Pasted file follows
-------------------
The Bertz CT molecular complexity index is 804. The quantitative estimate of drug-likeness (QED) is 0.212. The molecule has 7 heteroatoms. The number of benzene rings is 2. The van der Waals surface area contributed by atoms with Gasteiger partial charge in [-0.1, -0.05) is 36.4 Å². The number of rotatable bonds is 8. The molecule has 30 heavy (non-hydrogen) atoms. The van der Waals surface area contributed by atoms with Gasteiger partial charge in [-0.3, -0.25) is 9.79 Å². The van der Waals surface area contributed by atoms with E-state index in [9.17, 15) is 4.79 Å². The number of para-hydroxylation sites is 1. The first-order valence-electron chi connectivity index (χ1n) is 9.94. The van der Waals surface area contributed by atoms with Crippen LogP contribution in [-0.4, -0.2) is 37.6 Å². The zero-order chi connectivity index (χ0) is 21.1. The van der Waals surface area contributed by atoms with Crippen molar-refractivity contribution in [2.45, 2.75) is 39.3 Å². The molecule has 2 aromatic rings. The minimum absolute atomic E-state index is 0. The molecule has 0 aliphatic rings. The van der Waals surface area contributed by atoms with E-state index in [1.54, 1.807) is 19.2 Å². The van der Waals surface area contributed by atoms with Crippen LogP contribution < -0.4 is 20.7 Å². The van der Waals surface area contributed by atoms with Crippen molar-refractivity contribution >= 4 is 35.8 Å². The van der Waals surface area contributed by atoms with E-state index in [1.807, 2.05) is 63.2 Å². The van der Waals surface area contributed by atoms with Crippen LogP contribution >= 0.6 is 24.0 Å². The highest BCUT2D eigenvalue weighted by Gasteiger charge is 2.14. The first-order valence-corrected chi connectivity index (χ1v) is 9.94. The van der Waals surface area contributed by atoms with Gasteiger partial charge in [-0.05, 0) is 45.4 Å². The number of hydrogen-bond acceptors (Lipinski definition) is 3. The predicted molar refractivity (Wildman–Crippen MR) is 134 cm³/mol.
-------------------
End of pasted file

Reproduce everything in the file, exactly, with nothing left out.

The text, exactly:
The Bertz CT molecular complexity index is 804. The quantitative estimate of drug-likeness (QED) is 0.212. The molecule has 7 heteroatoms. The number of benzene rings is 2. The van der Waals surface area contributed by atoms with Gasteiger partial charge in [-0.1, -0.05) is 36.4 Å². The number of rotatable bonds is 8. The molecule has 30 heavy (non-hydrogen) atoms. The van der Waals surface area contributed by atoms with Gasteiger partial charge in [-0.3, -0.25) is 9.79 Å². The van der Waals surface area contributed by atoms with E-state index in [9.17, 15) is 4.79 Å². The number of para-hydroxylation sites is 1. The first-order valence-electron chi connectivity index (χ1n) is 9.94. The van der Waals surface area contributed by atoms with Crippen LogP contribution in [-0.4, -0.2) is 37.6 Å². The zero-order chi connectivity index (χ0) is 21.1. The van der Waals surface area contributed by atoms with Crippen molar-refractivity contribution in [2.45, 2.75) is 39.3 Å². The molecule has 2 aromatic rings. The minimum absolute atomic E-state index is 0. The molecule has 0 aliphatic rings. The van der Waals surface area contributed by atoms with E-state index in [1.54, 1.807) is 19.2 Å². The van der Waals surface area contributed by atoms with Crippen LogP contribution < -0.4 is 20.7 Å². The van der Waals surface area contributed by atoms with Crippen molar-refractivity contribution >= 4 is 35.8 Å². The van der Waals surface area contributed by atoms with E-state index in [1.807, 2.05) is 63.2 Å². The van der Waals surface area contributed by atoms with Crippen LogP contribution >= 0.6 is 24.0 Å². The highest BCUT2D eigenvalue weighted by Gasteiger charge is 2.14. The first-order valence-corrected chi connectivity index (χ1v) is 9.94. The van der Waals surface area contributed by atoms with Gasteiger partial charge in [-0.05, 0) is 45.4 Å². The number of hydrogen-bond acceptors (Lipinski definition) is 3. The predicted molar refractivity (Wildman–Crippen MR) is 134 cm³/mol.